To be a good sheep of the Good Shepherd, to receive rather than refuse his compassion, we need to be faithful disciples. The word disciple in Greek means "student." To be a good disciple means to "study" our faith, to sit at the feet of Jesus the Master and allow him to teach us. Recent surveys have shown that very few Catholics, including those who are very faithful, study their faith. One recent poll showed that only three percent of Catholics who come to Mass faithful every Sunday ever read the Bible on their own. I think the percentage of those who have studied the Catechism or read papal encyclicals is much lower. While most American Catholics would never be satisfied with merely an elementary school education in math or reading, many do not seem to be troubled at all if their education in the faith stopped in the eighth or tenth grade with Confirmation.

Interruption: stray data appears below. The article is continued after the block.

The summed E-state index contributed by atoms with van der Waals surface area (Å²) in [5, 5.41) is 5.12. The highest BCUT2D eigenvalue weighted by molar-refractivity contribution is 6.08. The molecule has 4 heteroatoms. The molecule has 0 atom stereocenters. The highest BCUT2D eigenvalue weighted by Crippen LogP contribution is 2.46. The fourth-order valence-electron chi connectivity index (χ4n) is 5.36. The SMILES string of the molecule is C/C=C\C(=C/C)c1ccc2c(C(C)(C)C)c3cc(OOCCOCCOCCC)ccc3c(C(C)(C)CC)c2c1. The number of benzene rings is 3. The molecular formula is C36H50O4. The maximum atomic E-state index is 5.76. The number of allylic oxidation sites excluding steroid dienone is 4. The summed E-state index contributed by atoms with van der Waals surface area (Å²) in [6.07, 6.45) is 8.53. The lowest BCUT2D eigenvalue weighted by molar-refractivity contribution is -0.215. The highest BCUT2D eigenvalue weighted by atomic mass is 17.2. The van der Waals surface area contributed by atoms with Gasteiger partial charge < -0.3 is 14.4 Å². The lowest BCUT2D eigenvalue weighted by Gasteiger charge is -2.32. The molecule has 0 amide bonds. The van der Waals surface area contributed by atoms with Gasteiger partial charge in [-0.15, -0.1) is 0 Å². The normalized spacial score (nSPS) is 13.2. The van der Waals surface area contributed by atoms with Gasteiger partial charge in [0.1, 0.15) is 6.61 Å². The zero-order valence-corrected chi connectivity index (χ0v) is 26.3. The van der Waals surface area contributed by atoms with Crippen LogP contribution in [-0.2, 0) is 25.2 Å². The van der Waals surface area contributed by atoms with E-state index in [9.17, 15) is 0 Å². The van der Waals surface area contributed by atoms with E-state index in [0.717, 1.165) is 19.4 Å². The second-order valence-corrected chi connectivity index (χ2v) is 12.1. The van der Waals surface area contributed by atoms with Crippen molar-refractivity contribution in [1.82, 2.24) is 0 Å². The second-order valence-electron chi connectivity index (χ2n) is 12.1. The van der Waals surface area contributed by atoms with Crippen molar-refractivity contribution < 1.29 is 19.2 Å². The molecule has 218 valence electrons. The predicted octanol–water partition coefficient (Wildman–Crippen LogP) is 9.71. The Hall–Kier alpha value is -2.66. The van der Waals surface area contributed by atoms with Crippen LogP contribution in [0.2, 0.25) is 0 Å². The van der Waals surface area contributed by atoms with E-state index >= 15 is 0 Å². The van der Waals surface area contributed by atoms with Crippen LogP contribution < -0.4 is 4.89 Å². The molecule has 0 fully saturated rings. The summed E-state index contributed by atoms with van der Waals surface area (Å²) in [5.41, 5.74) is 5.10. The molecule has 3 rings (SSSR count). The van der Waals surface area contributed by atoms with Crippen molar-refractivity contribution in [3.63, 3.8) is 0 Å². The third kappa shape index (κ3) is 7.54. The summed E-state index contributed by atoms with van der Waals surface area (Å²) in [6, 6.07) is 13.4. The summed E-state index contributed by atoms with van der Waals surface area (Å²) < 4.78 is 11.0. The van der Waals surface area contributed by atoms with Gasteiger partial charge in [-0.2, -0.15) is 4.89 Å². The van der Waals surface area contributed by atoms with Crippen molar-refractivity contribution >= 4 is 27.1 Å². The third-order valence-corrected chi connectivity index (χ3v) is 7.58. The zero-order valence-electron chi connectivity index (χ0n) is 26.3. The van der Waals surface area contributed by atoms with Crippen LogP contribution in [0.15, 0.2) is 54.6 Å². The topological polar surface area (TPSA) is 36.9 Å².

When "adult issues" come up - like whether it is moral to have recourse to in-vitro fertilization, stop nutrition or hydration for a terminally ill loved one, conduct embryonic stem cell research, support same sex unions, defend torture, do unnecessary work on a Sunday, and so on - many adult Catholics do not know what the Church teaches; after all, these issues are not normally taught in fifth or sixth grade catechism classes.
When friends confronting similar situations are lost and confused and ask for our advice, while we can extend a certain sympathy, we cannot extend Christ's compassion, because we do not know Christ's teachings well enough to do so. All we can give is our "honest opinions," but - and now we have to be honest - often these opinions are formed more by popular culture than by the Gospel.